Managing Software Licensing with Multiple Inventory Tools

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Organizations struggle to efficiently manage their software assets when they need multiple discoveries and inventory tools. Knowing what software is installed on an organizations network is important to determine software compliance and costs. However, the inventory of installed software often comes from configuration management tools which are primarily purchased for other operational IT activities. For example, many organizations use Microsoft SCCM primarily for application deployment. Using SCCM as a source of inventory data for license management is typically not seen as important.

Why bother getting yet another discovery and inventory tool?

In larger organizations, especially international ones, inventory tools may differ by department or there could be multiple instances of the same tool. However, this issue isn’t isolated to large enterprises. It is not uncommon for our customers in the education sector to have multiple sources of software inventory data. For example, they may use SCCM to manage server and desktop configurations. LANSweeper for SNMP discovery of network devices, and the G Suite Chromebook Management console for student Chromebook configuration. There is a reluctance to install yet another discovery and inventory tool when embarking on a software asset management project.

As discussed configuration management and discovery tools can provide installation data that is useful for software asset management. Organizations that use multiple solutions may have to manually consolidate and cross-reference the report and exports from multiple solutions. Manually sources of entitlement data further add to the complexity of software asset management. Manual consolidation and cross-referencing are not trivial as the data is often not the same between solutions. For instance, tools may identify Microsoft SQL Server as MS SQL Server or Microsoft SQL Server 2017. Or they may not identify the Express version which has different licensing implicants. This can cause confusion and result in incorrect cost calculations.

Centralization and normalization are key to management of inventory lists from multiple tools.

Centralization

Having a centralized solution can cut the time spent going over many lists produced by many tools. You can maintain the integrity of the data with a centralized solution. With maintaining databases, the cardinal rule of database design is to remove the unnecessary. Using many tools increases the possibility of repeating of asset information across the organization. As a result, this can lead to consequences when calculating software expenditures, or result in a higher workload when it comes to merging information. Additionally, you can compile a broad range of reporting from a centralized solution. This allows many departments’ assets to merge in one location, in order to see the organization’s software usage.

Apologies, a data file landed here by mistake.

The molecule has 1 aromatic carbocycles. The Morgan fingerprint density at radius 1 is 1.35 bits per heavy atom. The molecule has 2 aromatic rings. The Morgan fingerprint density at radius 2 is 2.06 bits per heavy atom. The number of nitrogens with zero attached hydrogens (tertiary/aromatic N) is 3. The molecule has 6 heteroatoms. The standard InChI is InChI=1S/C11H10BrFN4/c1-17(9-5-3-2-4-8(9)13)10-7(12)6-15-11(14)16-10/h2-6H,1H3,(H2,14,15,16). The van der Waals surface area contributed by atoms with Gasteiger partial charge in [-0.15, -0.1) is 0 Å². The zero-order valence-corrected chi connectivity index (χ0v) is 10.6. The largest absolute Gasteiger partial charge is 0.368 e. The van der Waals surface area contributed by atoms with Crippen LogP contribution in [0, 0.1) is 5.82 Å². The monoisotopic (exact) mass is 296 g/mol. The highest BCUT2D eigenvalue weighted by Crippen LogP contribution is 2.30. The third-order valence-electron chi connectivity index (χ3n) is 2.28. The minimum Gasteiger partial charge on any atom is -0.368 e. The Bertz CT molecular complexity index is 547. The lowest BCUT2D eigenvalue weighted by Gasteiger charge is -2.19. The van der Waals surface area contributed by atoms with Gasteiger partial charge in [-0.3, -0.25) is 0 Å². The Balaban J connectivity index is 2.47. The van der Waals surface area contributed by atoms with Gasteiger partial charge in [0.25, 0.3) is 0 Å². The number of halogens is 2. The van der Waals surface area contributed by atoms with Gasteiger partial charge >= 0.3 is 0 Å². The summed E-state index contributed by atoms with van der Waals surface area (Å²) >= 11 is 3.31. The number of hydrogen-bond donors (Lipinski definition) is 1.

Normalization

It is important that the details about installed software such as edition, version, publisher, and title are consistent so to properly manage your licenses. A software asset and license management solution refines data after it has been identified, or in other words, normalizes the data. After normalization, raw inventory data transforms into actionable information. This makes the data optimal for efficient reporting of software compliance and costs.

Software asset and license management tools reduce the time spent in centralizing and normalizing data taken from many sources. Look for a license management tool that can integrate with many inventories and discovery tools and will compile the data into a central and normalized repository. This will get rid of the need for manual consolidation and cross-reference. In doing so it will reduce the time required to produce the reports you need for efficient software and license management.

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Laura Lepore Bernhard

Laura is an Inbound Marketer at VIZOR. She focuses her time on creating content strategies, promotional plans and learning about the ever-evolving tech world. In her spare time, she likes trying new restaurants and reading.

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